Asimov introduced an interesting solution in his stories, in that the earth having a large moon being essential for development of complicated life.
Probabilities then drop immensley for others in the galaxy..
Any thoughts on this?

One of the most popular solutions to the Fermi paradox is that we are alone in the galaxy...or even the universe. I consider this theory to be a serious possibility, but that doesn't stop me from speculating about other solutions.

As for the specific issue of having a large moon--current science on planetary formation indicates that a large impact formed moon similar to our own is pretty common. According to simulations, it would only introduce a factor of 1/20 to the Drake equation. (Note that these simulations are significantly speculative, since our theories on planetary system formation are merely the best we can do with limited data.)

iquestor
2012-Oct-09, 07:00 PM
To John:

please understand that my use of "regurgitation" was not meant to be negative in any sense with respect to the content or presenters; perhaps my choice of words was bad.

What I meant was that the solutions presented to Fermi in the webcast were the general ones that are popular. I was hoping to [edit: hear some new ideas]. Most people here on this forum are familiar with the solutions such as "we are alone", "we are first", "we have a zookeeper", "Intelligence is rare", "intelligences blow themselves up", "Gamma Ray Bursts clear the stage", etc.

One Idea presented made the case that if a civilization achieves a high level of technology (and uses up most of the resources required by such technology) and then collapses, future societies will have less technology to build with which could prevent them acheiving spacefaring technology again. This idea was repeated several times by Dr. Gay.

I think you have misunderstood the concept behind The Post Biology Machine Intelligences solution. It is based on machine intelligences arising from biological beings, which overcome their biological limitations, such as disease, death, and need for specific environmental resources and conditions such as air, water, climate, etc. By your response below, you seem to have missed that point.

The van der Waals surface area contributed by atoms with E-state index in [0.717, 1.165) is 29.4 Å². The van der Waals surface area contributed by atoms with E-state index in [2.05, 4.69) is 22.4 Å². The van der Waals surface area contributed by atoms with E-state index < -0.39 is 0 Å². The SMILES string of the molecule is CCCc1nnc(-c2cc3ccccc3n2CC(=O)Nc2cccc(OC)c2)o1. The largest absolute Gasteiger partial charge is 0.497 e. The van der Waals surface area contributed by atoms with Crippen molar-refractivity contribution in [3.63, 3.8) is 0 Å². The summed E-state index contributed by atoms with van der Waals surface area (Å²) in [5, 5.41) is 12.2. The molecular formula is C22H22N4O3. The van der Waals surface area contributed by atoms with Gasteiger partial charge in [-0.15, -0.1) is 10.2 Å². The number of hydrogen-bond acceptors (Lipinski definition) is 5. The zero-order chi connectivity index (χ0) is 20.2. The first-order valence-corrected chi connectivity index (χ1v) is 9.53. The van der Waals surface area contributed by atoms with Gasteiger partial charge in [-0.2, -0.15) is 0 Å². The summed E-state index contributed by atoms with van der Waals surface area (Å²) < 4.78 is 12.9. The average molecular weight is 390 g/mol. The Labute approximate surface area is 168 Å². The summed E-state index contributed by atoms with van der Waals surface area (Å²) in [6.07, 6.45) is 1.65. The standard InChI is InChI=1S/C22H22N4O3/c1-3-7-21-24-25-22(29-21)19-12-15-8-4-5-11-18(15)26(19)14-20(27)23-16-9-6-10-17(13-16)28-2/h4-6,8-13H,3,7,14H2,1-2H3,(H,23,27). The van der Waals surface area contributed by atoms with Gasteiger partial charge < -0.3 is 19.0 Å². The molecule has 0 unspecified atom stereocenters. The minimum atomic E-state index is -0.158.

Granted that your suggestion has merit, machine intelligence implies a highly intelligent "designer" or "creator." It "may" also imply that the so-called "creator" has an evolved "evolution"--dare I say---> the creator "may have knew" it could evolve enough to explore the cosmos?

We may well become one of these Machine Intelligences if we survive long enough, however we will then cease to be human. Our constant progress in extending life, preventing death, and eradicating disease are all efforts to overcome our natural biological limitations. Ultimately, we may transfer our consciousness into a machine body which will not need to breathe, take in food or water, and allow us to operate in extreme environments from ocean depths to the vaccum of space.

Consider the future of humanity if we can do these things. We will not need to live on planets, no need to reproduce, breathe, eat, have companions, or fear death. human emotions are mostly tied to biology and will have no real meaning to a machine intelligence, and will fade away or be replaced with something unfathomable to biological intelligences. If even curiosity or the drive for knowledge also dies with biology, then I fear the machines will be short lived. Such beings will no longer be human, and probably have no real reason to seek out other biological societies.


Asimov introduced an interesting solution in his stories, in that the earth having a large moon being essential for development of complicated life.
Probabilities then drop immensley for others in the galaxy..
Any thoughts on this?